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By Lisa Ellman, Matthew J. Clark, Patrick R. Rizzi, E. Tazewell Ellett, Gretchen A. West
It's now been almost two months since Part 107, the Federal Aviation Administration's new rule for the first time broadly authorizing commercial drone operations in the United States, went into effect.
By Matthew J. Clark, Patrick R. Rizzi
Aerospace, defense, and government services (ADG) companies are not new to game-changing technology innovations.
By Mark Brennan, Paul Otto
The U.S. Federal Communications Commission's Public Safety and Homeland Security Bureau requested public input on a recent report on Cybersecurity Risk Management and Best Practices.
By Peter Romeo, Richard Parrino, Samantha Sewall, Michael Shepard, Peter Spivack, T. Clark Weymouth
The Eleventh Circuit issued an opinion in United States v. Joel Esquenazi, et al, affirming the broad interpretation of what constitutes an "instrumentality" under the FCPA.
By Michael Vernick, Agnes Dover
On June 30, 2011 the final FAR contract closeout rule will go into effect.
By Craig Hoover, Christopher Handman, Barbara Roth
The U.S. Supreme Court on Monday held that a nationwide sex discrimination lawsuit against Wal-Mart could not proceed as a class action.
By John Lilyestrom, Mustafa Ostrander, Evan Winerman, Michael Yuffee
On 16 June 2011 the Federal Energy Regulatory Commission (FERC or Commission) issued a Notice of Inquiry (NOI) seeking comments on two separate, but related issues: (1) whether the Commission should revise or replace its existing restrictions on third-party provision of ancillary services in order to facilitate the development of robust competitive markets for the provision of ancillary services from all resource types; and (2) whether changes in the Commission's accounting and reporting require
By Shelly McGee
On June 22, 2011, a new law will go into effect in Washington state that makes it an act of unfair competition for product manufacturers to use "stolen or misappropriated IT" in their business operations.
By Mary Anne Sullivan, Amy Roma, Daniel Stenger
Earlier this month, the U.S. Nuclear Regulatory Commission (NRC) held a public meeting to discuss a proposed weapons rulemaking to implement Section 161A, "Use of Firearms by Security Personnel," of the Atomic Energy Act (AEA). Section 161A was added to the AEA through the Energy Policy Act of 2005.
By Susan Court, Eric Lashner, Mary Anne Mason, Christopher Schindler, Michael Yuffee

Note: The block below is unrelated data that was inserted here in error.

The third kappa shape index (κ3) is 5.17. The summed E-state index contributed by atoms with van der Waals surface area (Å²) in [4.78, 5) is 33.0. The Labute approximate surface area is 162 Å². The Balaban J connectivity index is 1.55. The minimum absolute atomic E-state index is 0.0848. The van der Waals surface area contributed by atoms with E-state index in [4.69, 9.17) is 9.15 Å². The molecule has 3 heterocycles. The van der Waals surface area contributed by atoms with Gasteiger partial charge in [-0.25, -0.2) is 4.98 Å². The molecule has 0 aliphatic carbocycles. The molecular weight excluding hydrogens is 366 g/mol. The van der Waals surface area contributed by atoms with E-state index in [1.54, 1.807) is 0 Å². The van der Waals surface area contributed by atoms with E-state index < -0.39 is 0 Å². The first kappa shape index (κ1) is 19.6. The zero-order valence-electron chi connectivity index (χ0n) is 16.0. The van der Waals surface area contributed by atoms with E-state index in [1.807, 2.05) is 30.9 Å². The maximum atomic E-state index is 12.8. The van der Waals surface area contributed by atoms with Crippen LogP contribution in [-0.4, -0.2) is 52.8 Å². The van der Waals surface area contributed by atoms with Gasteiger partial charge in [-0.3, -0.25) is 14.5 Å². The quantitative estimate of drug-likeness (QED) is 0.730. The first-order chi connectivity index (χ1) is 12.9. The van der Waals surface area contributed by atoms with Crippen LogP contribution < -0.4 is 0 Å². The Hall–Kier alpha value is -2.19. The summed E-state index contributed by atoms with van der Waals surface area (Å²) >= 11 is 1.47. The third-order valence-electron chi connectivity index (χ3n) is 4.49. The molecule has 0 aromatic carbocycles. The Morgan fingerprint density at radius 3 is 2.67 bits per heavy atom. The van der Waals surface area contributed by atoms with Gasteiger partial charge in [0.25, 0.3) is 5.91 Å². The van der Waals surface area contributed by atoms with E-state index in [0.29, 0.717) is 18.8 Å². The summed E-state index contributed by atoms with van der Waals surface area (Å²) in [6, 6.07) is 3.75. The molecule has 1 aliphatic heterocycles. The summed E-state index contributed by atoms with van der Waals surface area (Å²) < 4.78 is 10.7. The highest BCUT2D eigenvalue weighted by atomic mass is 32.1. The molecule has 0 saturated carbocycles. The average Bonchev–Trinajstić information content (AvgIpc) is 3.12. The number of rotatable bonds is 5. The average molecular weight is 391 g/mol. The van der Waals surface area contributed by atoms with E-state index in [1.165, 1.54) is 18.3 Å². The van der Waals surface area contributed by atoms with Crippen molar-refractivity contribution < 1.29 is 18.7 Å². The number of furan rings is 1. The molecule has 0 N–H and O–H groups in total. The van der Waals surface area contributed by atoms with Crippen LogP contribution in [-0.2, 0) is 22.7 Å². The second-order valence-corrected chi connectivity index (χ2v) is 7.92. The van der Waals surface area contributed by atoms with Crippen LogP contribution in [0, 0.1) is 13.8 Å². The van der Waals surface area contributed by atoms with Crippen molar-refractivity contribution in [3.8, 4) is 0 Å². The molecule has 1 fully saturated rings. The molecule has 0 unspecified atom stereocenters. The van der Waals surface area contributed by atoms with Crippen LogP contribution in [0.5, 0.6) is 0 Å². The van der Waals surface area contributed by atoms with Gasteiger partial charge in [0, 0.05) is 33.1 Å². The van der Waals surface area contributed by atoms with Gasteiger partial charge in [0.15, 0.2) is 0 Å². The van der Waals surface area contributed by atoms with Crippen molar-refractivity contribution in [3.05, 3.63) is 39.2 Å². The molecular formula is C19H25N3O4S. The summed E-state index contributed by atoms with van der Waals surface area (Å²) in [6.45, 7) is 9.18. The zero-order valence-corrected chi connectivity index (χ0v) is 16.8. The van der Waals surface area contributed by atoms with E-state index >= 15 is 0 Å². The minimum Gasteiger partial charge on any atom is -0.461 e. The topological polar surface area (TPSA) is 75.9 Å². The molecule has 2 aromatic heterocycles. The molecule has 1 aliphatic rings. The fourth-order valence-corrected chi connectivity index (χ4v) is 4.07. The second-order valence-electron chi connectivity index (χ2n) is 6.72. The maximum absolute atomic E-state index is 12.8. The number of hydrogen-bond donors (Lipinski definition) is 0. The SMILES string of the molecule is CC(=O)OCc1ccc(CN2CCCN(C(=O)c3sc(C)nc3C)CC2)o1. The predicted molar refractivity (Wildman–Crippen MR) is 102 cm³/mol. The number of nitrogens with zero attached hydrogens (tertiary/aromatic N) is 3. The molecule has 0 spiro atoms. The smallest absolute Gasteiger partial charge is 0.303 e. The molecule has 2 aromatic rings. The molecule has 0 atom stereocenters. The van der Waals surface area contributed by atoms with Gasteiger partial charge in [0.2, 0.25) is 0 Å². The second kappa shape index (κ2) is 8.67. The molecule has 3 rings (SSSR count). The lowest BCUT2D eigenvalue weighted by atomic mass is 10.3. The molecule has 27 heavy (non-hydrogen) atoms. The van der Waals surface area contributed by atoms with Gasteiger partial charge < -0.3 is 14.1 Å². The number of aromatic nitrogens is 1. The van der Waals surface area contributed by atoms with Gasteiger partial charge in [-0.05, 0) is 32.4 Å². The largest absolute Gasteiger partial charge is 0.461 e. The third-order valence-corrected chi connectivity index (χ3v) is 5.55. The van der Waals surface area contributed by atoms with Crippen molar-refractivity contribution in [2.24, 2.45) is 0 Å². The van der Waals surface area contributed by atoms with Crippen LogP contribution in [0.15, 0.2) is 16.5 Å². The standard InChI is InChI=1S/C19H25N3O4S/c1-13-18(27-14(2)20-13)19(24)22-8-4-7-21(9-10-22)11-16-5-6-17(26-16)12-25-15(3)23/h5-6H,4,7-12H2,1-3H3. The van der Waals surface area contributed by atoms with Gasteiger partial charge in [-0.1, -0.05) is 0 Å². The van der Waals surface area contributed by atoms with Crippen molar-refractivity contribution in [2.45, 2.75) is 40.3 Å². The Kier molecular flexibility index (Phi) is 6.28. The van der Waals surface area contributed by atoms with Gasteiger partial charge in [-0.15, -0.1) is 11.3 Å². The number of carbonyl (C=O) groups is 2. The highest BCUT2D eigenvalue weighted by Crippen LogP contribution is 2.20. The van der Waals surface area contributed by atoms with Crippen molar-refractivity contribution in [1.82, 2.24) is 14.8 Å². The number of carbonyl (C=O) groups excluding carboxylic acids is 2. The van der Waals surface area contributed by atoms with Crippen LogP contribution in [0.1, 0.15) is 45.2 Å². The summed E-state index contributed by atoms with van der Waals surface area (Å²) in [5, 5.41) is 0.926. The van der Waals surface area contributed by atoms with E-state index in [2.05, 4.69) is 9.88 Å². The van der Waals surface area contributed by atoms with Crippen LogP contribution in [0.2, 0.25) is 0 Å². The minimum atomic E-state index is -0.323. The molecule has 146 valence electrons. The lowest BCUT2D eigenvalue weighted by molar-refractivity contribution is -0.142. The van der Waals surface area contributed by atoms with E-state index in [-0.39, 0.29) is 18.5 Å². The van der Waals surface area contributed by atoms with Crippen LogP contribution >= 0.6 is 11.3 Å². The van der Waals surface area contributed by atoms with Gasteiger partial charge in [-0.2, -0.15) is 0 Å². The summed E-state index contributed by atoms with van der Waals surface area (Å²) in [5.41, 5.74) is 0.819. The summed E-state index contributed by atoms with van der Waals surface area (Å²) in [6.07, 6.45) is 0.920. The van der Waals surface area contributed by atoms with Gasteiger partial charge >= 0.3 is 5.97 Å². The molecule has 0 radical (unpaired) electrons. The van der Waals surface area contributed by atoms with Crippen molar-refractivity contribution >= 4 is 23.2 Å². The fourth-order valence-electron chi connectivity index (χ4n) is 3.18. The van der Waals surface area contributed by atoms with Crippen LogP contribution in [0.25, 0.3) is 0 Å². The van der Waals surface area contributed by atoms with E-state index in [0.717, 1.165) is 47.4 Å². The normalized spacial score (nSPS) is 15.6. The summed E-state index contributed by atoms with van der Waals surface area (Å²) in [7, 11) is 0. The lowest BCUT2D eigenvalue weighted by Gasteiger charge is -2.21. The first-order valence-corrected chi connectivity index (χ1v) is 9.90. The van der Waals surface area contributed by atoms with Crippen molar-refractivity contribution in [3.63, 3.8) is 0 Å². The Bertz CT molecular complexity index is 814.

On Tuesday 14 June 2011 the Commodity Futures Trading Commission (CFTC) voted unanimously to issue a Proposed Order providing temporary exemptive relief with respect to Dodd-Frank requirements that may apply to certain "agreements, contracts, and transactions." See Proposed Order at 6.
By Susan Court, Eric Lashner, Mustafa Ostrander, Michael Yuffee
On 16 June the Federal Energy Regulatory Commission (FERC) ordered a civil penalty of US$50,000 against Mr. Moussa Kourouma after finding that he misrepresented facts concerning his new power trading venture called Quntum Energy LLC (Quntum). See Moussa I. Kourouma d/b/a Quntum Energy LLC, 135 FERC ¶ 61,245 (2011).
By Celine Jimenez Crowson, Joseph Raffetto
On June 9, 2011, the U.S. Supreme Court held that a defendant accused of patent infringement must prove invalidity by clear and convincing evidence, rejecting the argument that a lower standard of proof.
By Stuart Langbein, Melissa Bianchi, Sheree Kanner, Beth Roberts
On May 26, 2011, the Department of Health and Human Services (HHS) released its Preliminary Plan for Retrospective Review of Existing Rules (the Plan) as required by Executive Order 13563, "Improving Regulation and Regulatory Review." In order to identify potentially inefficient and ineffective regulations, the Executive Order requires federal agencies to submit a preliminary plan describing how each agency will perform retrospective reviews of the significant regulations it administers.
By Thomas Bulleit, Danielle Drissel, Stephen Immelt, Sara Kraner, Michael Levinson, Ronald Wisor, Jr.
Yesterday, five U.S. Senators sent a letter to the Department of Health and Human Services Office of Inspector General (OIG) requesting that the OIG investigate the legality of physician-owned implant distributors (PODs), entities that allow physicians to profit from the sale of surgical implants used on their patients.
By Stanley Brown, Elizabeth Borkin
On Wednesday, 25 May 2011, the Securities and Exchange Commission adopted its final rules implementing the Whistleblower Program under Section 922 of the Dodd-Frank Act.
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